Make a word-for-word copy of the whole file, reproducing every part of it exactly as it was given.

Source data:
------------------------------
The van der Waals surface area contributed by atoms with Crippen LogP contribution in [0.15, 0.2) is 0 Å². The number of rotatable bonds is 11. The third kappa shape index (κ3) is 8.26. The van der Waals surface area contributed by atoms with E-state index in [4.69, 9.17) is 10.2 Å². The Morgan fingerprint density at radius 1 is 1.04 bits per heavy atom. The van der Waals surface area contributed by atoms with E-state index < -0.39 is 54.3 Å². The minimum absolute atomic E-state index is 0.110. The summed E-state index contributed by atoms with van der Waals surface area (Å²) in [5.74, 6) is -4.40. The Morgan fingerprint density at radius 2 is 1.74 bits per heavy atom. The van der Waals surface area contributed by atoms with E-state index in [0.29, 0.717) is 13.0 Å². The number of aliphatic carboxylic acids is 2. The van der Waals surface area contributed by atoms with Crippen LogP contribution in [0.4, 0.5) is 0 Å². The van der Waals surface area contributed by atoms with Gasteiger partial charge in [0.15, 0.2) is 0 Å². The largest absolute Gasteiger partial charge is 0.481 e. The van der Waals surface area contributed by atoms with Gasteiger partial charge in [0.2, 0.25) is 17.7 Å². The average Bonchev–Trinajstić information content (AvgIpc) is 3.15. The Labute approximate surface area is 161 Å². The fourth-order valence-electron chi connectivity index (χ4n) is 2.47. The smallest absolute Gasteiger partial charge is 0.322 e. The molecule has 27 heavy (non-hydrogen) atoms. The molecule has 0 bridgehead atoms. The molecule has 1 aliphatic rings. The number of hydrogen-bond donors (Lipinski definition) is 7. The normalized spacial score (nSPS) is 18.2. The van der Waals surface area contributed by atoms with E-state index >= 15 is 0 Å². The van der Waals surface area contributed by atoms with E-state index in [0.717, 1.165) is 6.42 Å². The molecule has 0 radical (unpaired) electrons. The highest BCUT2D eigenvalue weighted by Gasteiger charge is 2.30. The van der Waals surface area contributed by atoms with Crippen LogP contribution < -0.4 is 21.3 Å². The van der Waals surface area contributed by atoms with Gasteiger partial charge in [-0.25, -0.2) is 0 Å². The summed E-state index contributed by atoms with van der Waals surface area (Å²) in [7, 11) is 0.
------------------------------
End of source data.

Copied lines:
The van der Waals surface area contributed by atoms with Crippen LogP contribution in [0.15, 0.2) is 0 Å². The number of rotatable bonds is 11. The third kappa shape index (κ3) is 8.26. The van der Waals surface area contributed by atoms with E-state index in [4.69, 9.17) is 10.2 Å². The Morgan fingerprint density at radius 1 is 1.04 bits per heavy atom. The van der Waals surface area contributed by atoms with E-state index < -0.39 is 54.3 Å². The minimum absolute atomic E-state index is 0.110. The summed E-state index contributed by atoms with van der Waals surface area (Å²) in [5.74, 6) is -4.40. The Morgan fingerprint density at radius 2 is 1.74 bits per heavy atom. The van der Waals surface area contributed by atoms with E-state index in [0.29, 0.717) is 13.0 Å². The number of aliphatic carboxylic acids is 2. The van der Waals surface area contributed by atoms with Crippen LogP contribution in [0.4, 0.5) is 0 Å². The van der Waals surface area contributed by atoms with Gasteiger partial charge in [0.15, 0.2) is 0 Å². The largest absolute Gasteiger partial charge is 0.481 e. The van der Waals surface area contributed by atoms with Gasteiger partial charge in [0.2, 0.25) is 17.7 Å². The average Bonchev–Trinajstić information content (AvgIpc) is 3.15. The Labute approximate surface area is 161 Å². The fourth-order valence-electron chi connectivity index (χ4n) is 2.47. The smallest absolute Gasteiger partial charge is 0.322 e. The molecule has 27 heavy (non-hydrogen) atoms. The molecule has 0 bridgehead atoms. The molecule has 1 aliphatic rings. The number of hydrogen-bond donors (Lipinski definition) is 7. The normalized spacial score (nSPS) is 18.2. The van der Waals surface area contributed by atoms with E-state index >= 15 is 0 Å². The van der Waals surface area contributed by atoms with E-state index in [0.717, 1.165) is 6.42 Å². The molecule has 0 radical (unpaired) electrons. The highest BCUT2D eigenvalue weighted by Gasteiger charge is 2.30. The van der Waals surface area contributed by atoms with Crippen LogP contribution < -0.4 is 21.3 Å². The van der Waals surface area contributed by atoms with Gasteiger partial charge in [-0.25, -0.2) is 0 Å². The summed E-state index contributed by atoms with van der Waals surface area (Å²) in [7, 11) is 0.